College of Arts and Sciences Poster Presentations


DockoMatic: A Resource for Computational Biology or Chemistry Courses

Document Type

Student Presentation

Presentation Date


Faculty Sponsor

Owen McDougal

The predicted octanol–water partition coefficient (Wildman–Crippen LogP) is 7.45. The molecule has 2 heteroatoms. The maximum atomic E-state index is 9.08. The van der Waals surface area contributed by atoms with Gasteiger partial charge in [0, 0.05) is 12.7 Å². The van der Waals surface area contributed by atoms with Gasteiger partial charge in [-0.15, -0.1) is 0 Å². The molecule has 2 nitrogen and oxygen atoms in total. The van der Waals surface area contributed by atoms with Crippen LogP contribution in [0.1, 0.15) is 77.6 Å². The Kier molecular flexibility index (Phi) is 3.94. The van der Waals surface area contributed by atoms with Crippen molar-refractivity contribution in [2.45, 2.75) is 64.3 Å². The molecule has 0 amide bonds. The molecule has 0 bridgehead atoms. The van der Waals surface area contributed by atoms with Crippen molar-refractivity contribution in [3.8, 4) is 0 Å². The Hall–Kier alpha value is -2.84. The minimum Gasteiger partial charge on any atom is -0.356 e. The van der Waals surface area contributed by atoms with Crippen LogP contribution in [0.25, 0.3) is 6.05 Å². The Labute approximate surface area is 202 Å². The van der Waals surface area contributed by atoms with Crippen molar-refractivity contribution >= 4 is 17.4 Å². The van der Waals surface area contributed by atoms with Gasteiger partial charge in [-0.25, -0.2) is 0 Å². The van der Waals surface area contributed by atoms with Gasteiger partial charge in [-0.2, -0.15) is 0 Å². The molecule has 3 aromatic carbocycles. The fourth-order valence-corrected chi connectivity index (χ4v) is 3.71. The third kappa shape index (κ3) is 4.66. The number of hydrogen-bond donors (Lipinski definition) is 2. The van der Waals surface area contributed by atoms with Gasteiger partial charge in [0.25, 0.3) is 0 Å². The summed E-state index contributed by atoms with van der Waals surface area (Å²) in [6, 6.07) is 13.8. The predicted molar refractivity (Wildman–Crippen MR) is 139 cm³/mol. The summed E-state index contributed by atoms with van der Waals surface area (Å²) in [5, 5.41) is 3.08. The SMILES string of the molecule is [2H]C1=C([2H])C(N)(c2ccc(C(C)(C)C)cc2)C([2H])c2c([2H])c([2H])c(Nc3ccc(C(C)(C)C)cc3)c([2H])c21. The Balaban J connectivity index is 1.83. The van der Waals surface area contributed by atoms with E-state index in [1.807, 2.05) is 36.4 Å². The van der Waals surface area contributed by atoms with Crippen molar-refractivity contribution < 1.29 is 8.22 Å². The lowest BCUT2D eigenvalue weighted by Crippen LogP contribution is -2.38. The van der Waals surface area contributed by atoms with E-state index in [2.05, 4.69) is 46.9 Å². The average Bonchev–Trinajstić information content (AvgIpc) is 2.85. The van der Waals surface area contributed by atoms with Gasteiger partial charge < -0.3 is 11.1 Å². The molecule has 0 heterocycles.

Structure based rational drug design commonly uses receptor models based on X-ray crystallography or nuclear magnetic resonance (NMR) spectroscopy to determine specific interactions between the drug and the receptor. Computational approaches have evolved to perform molecular docking to predict ligand (drug) binding properties, such as ideal geometric arrangements and bonding interactions in silico. Dockomatic provides a graphical user interface (GUI) that facilitates job submission to AutoDock, a docking engine that calculates the energy of binding. The objective of this study is to create a laboratory exercise for use in the chemistry and/or biology curriculum that exemplifies how Dockomatic can be used as a computational resource for structure based drug design. The exercise challenges students to analyze the crystal structure of the 16 amino acid peptide conotoxin TxIA (i.e., the ligand) bound to the AcetylCholine Binding Protein from Aplysia californica (Ac-AChBP). Students will propose amino acid side chain substitutions of TxIA that will enhance binding to the receptor, create the peptide analog using DockoMatic, and perform the molecular docking calculation to compare their result to the rest of the class. Analysis of the molecular docking results will determine intermolecular forces, binding energy, and geometric orientation of the newly prepared analog with the AChBP compared to the TxIA interactions with the AChBP. Students are challenged to identify two side chains in TxIA that will most significantly lead to enhanced binding of the peptide. This exercise is designed for a four hour laboratory period and can be accomplished with access to an internet connected PC.

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